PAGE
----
With the massive amounts of skateparks being built, older skaters are coming out of the woodwork. Some of these parks, designed by old-school skaters themselves, are bringing banks and bowls to areas for the first time in decades. As long as skateboarding keeps growing, the demand for boards that are designed for carvingill continue to grow. “We get asked for pool boards-not much, but it’s there,” says Tony Aimone of Midwest distributor AWH Sales. “I know some shops buy them just for fun or novelty, but others have customers who strictly ride those types of boards.”
For the first time, skateboarding must meet the needs of not only different types of skating, but also different eras of skating. It’s not a matter of street and vert skating, now there’s also old-school/pool-rider skating. It was common in the 80s, as street skating developed, to have separate boards for street and vert applications. For some, that trend is coming back. There’s always been a sturdy segment of pool skaters like Steve Alba, Tony Alva, Dave Reul, and others, but this wave of recyclers is different-they don’t necessarily want to ride pools, they just want to ride what’s comfortable to them. For many of them, that means something similar to the last board they rode. Do you need a seven-inch nose if you can’t or don’t want to nollie hardflip a double-set? “More and more bowls are being poured,” says Dogtown Skateboards Owner Jim Muir. “Any time you go to a park with bowls, you’ll see a 25-year-old guy who wants to ride. They can’t ride seven-and-a-half-inch boards.”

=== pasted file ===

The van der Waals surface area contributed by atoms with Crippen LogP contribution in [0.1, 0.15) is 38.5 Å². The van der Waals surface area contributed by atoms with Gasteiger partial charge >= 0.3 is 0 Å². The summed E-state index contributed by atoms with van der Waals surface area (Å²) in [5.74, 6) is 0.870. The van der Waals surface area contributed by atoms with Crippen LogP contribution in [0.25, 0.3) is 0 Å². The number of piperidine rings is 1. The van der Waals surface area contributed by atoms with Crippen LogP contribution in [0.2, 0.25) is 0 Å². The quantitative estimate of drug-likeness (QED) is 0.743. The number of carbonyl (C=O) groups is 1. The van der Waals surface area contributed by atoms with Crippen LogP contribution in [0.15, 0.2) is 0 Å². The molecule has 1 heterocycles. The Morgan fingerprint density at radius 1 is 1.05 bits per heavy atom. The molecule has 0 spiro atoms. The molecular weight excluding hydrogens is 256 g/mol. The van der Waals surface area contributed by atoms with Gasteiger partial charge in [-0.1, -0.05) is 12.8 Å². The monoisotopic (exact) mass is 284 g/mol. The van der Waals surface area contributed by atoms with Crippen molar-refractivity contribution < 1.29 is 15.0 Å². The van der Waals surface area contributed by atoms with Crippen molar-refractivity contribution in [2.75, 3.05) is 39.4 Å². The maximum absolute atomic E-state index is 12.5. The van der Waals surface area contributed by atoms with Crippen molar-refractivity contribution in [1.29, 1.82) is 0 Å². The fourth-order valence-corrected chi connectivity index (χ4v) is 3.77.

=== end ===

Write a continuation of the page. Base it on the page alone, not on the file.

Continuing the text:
Selling The Pigs